Dementia is a term most people have heard of but may not be familiar with the many types. So when your loved one is experiencing cognitive problems, how can you tell the difference between Alzheimer’s disease and Lewy body dementia?
Knowing the type of dementia is crucial for medical professionals helping someone with memory loss. It can also play a part in caregiving services. Memory support facilities provide personalized programs to give the best possible care for any type—including mixed dementia.
What Is Dementia?
Dementia is a general term used to describe a group of symptoms related to the loss of cognitive function. Although dementia is more common in older adults, it is not a natural part of aging. Notably, about one-third of adults 85 or older have some form of dementia.
Dementia occurs when the brain’s neurons (nerve cells) stop working or deteriorate. As a result, the cells lose connections or the ability to repair themselves. Some cell loss is normal when aging, but people with dementia experience a more significant loss.
According to the National Institute on Aging, the 5 most common forms of dementia include:
Signs and symptoms of dementia can vary, especially when considering the cause or type of dementia. Commonly, dementia affects behavior, movement, memory, and thinking.
What Is Mixed Dementia?
It’s common for people with dementia to have more than one type, known as mixed dementia. However, most people with mixed dementia are diagnosed with a single form, as many signs and symptoms can be shared among types. As a result, patients with mixed dementia are typically treated for one type.
Many researchers believe mixed dementia deserves more attention, as the combination of 2 or more dementia types can impact symptoms. Additionally, evidence suggests having more than one type increases the risk of developing symptoms.
Notably, the most common types of mixed dementia are:
- Alzheimer’s disease & vascular dementia
- Alzheimer’s disease & Lewy body disease
Alzheimer’s disease is the most common. Over 50 million people worldwide have dementia, but 60–70% of those have Alzheimer’s. Age is the most significant risk factor, as most people with Alzheimer’s are over 65. However, when the disease affects adults under 65, it is known as younger-onset or early-onset Alzheimer’s.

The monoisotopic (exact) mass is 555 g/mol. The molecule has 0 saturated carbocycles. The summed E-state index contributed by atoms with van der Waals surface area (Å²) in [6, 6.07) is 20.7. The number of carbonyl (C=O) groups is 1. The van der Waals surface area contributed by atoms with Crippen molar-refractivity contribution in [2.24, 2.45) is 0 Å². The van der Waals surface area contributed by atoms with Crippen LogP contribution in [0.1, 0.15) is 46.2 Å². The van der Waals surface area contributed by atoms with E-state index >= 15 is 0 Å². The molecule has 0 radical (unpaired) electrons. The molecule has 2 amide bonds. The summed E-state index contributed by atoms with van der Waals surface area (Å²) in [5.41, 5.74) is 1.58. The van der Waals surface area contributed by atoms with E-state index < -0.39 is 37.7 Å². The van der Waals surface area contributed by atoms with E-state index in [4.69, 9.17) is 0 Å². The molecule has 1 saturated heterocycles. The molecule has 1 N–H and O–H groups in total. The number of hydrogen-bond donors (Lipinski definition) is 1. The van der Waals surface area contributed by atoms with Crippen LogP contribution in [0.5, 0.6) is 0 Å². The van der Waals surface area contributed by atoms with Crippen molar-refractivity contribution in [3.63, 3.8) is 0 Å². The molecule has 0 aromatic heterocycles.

Bain changes caused by Alzheimer’s typically affect areas that involve learning. Abnormal structures in the brain block communication among nerve cells, disrupting crucial processes. As the disease advances, symptoms become increasingly severe.
Vascular dementia is a decline in thinking skills caused by blocked or reduced blood flow to the brain. Inadequate blood supply deprives brain regions of oxygen and nutrients.
Changes can occur suddenly, such as after a significant stroke, or slowly develop if caused by multiple minor strokes or health conditions affecting blood vessels. Notably, some experts prefer the term vascular cognitive impairment (VCI) to more effectively describe the range of symptoms, from mild to severe.
Lewy Body Dementia
Lewy body dementia (LBD) is associated with abnormal protein deposits (Lewy bodies) in the brain. The Lewy bodies affect chemicals in the brain. As a result, the brain experiences changes, leading to behavior, movement, thinking, and mood problems.
LBD affects more than 1 million people in the US, typically those over 50. It is a progressive disease. Symptoms usually begin mild and worsen over time. What causes the disease is unknown, but some health conditions and diseases are known risk factors, such as Parkinson’s disease and REM sleep behavior disorder.
Treatments for Mixed Dementia
Currently, there is no cure for dementia, including mixed dementia. However, medical researchers continue to update medications, therapies, and treatments to improve or maintain cognitive function.
Cholinesterase inhibitors are the most common medication used to treat symptoms of mixed dementia, including Alzheimer’s disease and Lewy body dementia. The inhibitors help improve communication between brain cells.
Unfortunately, there isn’t medication available to improve vascular dementia symptoms. Instead, an individual’s medical provider may prescribe medication to prevent strokes or problems affecting blood flow, such as treatment for high blood pressure or diabetes.
A primary care provider may recommend many types of therapy to support health and improve quality of life. Additionally, seniors living in memory care communities will access various group and individual therapy experiences.
Some therapies available for dementia include:
- Behavioral therapy
- Cognitive stimulation therapy
- Cognitive rehabilitation
- Reminiscence therapy
Additionally, a person experiencing physical symptoms, such as seniors with Lewy body disease, may be offered physiotherapy. Memory care commonly provides activities and exercises to improve balance and movement problems.
Support for Dementia
Mixed dementia is common, but your loved one deserves one-of-a-kind care. At Fox Trail in Park Ridge, we’re committed to bringing joy to all our residents, no matter their needs. Our environment is designed to promote comfort, ease, and cognitive support. With engaging, meaningful experiences, seniors can feel valued and safe.
Contact us today or schedule a visit to learn more about our memory support or respite care. Our compassionate staff is dedicated to providing residents exceptional quality and care for however long you choose to join our community.